When it comes to superannuation, the outcome of your beneficiaries receiving the proper benefits you allocated to them on your death is not automatically guaranteed. But with the help of a Wills & Estates lawyer and the use of a Binding Death Benefit Nomination, they can be. In South East Lawyers’ most recent blog, Director Principal Melanie Heffernan discusses superannuation and the benefits of completing a Binding Death Benefit Nomination, to secure your wishes and the outcomes of your beneficiaries. Read it below.
With more and more Australians pouring money into their superannuation to future-proof their retirement, considering how your superannuation will be paid out on your death is more important than ever. Superannuation – whether you have a self-managed superannuation fund (SMSF), industry superannuation fund, or another account – is not automatically considered an asset of your Estate. It is not dealt with on your death like your bank accounts, vehicles or property will be.
Instead, Superannuation is subject to a different legislative regime and is heavily governed by the rules of the applicable superannuation fund. Broadly speaking, the most effective, binding way to ensure that your superannuation benefits (including your account balance and any applicable life insurance) are paid to your chosen beneficiary, is to sign and submit a Binding Death Benefit Nomination (BDBN) to your superannuation fund. This is a separate document that requires two witnesses, with most superannuation funds having standardised forms for BDBNs.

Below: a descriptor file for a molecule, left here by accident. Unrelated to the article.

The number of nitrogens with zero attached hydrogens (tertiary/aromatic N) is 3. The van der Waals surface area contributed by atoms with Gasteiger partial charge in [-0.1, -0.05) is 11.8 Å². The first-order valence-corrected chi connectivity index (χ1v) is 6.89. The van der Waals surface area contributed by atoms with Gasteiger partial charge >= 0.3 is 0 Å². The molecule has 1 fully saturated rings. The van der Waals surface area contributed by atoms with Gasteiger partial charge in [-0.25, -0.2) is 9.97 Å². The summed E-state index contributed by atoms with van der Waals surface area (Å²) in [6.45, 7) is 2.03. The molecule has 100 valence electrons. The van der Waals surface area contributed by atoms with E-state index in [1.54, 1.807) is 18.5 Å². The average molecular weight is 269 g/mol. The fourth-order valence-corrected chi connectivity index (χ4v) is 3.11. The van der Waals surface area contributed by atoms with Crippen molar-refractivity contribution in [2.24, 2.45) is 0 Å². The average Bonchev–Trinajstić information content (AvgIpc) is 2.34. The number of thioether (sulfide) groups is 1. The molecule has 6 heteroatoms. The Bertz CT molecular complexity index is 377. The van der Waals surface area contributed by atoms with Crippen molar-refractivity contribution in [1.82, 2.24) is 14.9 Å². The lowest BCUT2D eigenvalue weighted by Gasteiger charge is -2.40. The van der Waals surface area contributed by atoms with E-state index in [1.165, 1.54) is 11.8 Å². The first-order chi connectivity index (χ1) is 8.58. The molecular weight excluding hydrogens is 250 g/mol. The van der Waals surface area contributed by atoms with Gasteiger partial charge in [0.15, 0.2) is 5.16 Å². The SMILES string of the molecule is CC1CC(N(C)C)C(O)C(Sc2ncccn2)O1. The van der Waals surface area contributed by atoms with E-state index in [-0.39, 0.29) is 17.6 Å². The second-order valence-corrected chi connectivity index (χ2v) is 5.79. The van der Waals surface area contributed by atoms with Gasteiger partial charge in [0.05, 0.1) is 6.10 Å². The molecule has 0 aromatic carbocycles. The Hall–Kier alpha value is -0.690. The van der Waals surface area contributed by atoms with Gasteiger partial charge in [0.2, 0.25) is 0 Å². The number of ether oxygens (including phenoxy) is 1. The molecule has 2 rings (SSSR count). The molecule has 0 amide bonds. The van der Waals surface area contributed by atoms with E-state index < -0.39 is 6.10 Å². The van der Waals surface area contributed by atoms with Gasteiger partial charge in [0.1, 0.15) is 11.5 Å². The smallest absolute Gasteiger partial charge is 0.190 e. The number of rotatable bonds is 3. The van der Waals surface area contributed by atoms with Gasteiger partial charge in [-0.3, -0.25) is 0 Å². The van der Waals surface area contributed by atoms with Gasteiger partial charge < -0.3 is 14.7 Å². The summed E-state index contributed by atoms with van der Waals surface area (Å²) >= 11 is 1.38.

In respect of SMSFs, it is important to note that BDBNs can be problematic. A careful review of the current Trust Deed for the SMSF needs to be undertaken by a lawyer to determine whether the SMSF Trust Deed allows a member to nominate a beneficiary to receive their death benefits. The review can also determine who they can nominate and what requirements must be met to make the nomination binding on the SMSF.
Provided that your BDBN complies with the SMSF Trust Deed (or the industry/other superannuation fund trust deed), and nominates a valid beneficiary, the Trustee of the fund is bound to distribute your death benefits to your nominated beneficiary. The recent 2022 High Court case of Hill v Zuda Pty Ltd confirms a long line of case law that affirms the binding nature of properly completed BDBNs, to the exclusion of disappointed beneficiaries.
Meaning that it is important to consider superannuation when making your Will, to ensure that your beneficiaries are, overall, benefited in the way you would like them to be. Failing to include a BDBN as part of your Estate Planning may make result in a windfall for one beneficiary, to the exclusion of others.
When working with South East Lawyers on your Will, we help you plan for the distribution of your superannuation, offering practical advice and support. If you are wanting to begin the process of creating your Will, or need assistance from us in reviewing your Trust Deed for your Self-Managed Super Fund, get in touch with our Wills & Estates team here.